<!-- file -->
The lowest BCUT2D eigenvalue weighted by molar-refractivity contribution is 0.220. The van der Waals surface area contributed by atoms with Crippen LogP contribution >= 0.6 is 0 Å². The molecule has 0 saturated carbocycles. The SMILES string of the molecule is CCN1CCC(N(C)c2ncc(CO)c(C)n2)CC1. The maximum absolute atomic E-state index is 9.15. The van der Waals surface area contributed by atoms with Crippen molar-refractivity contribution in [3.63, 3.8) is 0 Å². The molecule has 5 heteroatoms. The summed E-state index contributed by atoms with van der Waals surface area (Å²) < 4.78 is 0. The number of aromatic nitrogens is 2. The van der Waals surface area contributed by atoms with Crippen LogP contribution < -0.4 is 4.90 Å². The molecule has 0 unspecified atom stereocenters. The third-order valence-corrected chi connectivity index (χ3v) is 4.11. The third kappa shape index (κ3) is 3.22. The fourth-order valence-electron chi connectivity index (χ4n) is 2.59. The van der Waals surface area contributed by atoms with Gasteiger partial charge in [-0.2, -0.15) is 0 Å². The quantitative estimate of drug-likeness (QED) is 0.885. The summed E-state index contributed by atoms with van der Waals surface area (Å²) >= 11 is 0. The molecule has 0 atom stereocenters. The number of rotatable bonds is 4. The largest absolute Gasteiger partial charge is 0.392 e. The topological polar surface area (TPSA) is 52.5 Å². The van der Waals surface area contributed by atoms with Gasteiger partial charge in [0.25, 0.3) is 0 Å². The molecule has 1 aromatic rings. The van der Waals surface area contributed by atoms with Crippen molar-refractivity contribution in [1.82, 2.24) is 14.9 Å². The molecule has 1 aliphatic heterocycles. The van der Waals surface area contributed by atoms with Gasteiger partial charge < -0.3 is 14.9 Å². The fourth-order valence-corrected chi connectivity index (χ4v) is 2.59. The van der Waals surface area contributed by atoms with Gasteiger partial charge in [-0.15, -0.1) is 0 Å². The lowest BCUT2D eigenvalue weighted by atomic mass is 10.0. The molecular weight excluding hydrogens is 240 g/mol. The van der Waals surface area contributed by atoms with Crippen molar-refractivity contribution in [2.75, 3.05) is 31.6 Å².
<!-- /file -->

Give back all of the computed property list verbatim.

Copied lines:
The lowest BCUT2D eigenvalue weighted by molar-refractivity contribution is 0.220. The van der Waals surface area contributed by atoms with Crippen LogP contribution >= 0.6 is 0 Å². The molecule has 0 saturated carbocycles. The SMILES string of the molecule is CCN1CCC(N(C)c2ncc(CO)c(C)n2)CC1. The maximum absolute atomic E-state index is 9.15. The van der Waals surface area contributed by atoms with Crippen molar-refractivity contribution in [3.63, 3.8) is 0 Å². The molecule has 5 heteroatoms. The summed E-state index contributed by atoms with van der Waals surface area (Å²) < 4.78 is 0. The number of aromatic nitrogens is 2. The van der Waals surface area contributed by atoms with Crippen LogP contribution < -0.4 is 4.90 Å². The molecule has 0 unspecified atom stereocenters. The third-order valence-corrected chi connectivity index (χ3v) is 4.11. The third kappa shape index (κ3) is 3.22. The fourth-order valence-electron chi connectivity index (χ4n) is 2.59. The van der Waals surface area contributed by atoms with Gasteiger partial charge in [-0.2, -0.15) is 0 Å². The quantitative estimate of drug-likeness (QED) is 0.885. The summed E-state index contributed by atoms with van der Waals surface area (Å²) >= 11 is 0. The molecule has 0 atom stereocenters. The number of rotatable bonds is 4. The largest absolute Gasteiger partial charge is 0.392 e. The topological polar surface area (TPSA) is 52.5 Å². The van der Waals surface area contributed by atoms with Gasteiger partial charge in [0.25, 0.3) is 0 Å². The molecule has 1 aromatic rings. The van der Waals surface area contributed by atoms with Crippen molar-refractivity contribution in [1.82, 2.24) is 14.9 Å². The molecule has 1 aliphatic heterocycles. The van der Waals surface area contributed by atoms with Gasteiger partial charge < -0.3 is 14.9 Å². The fourth-order valence-corrected chi connectivity index (χ4v) is 2.59. The van der Waals surface area contributed by atoms with Gasteiger partial charge in [-0.15, -0.1) is 0 Å². The lowest BCUT2D eigenvalue weighted by atomic mass is 10.0. The molecular weight excluding hydrogens is 240 g/mol. The van der Waals surface area contributed by atoms with Crippen molar-refractivity contribution in [2.75, 3.05) is 31.6 Å².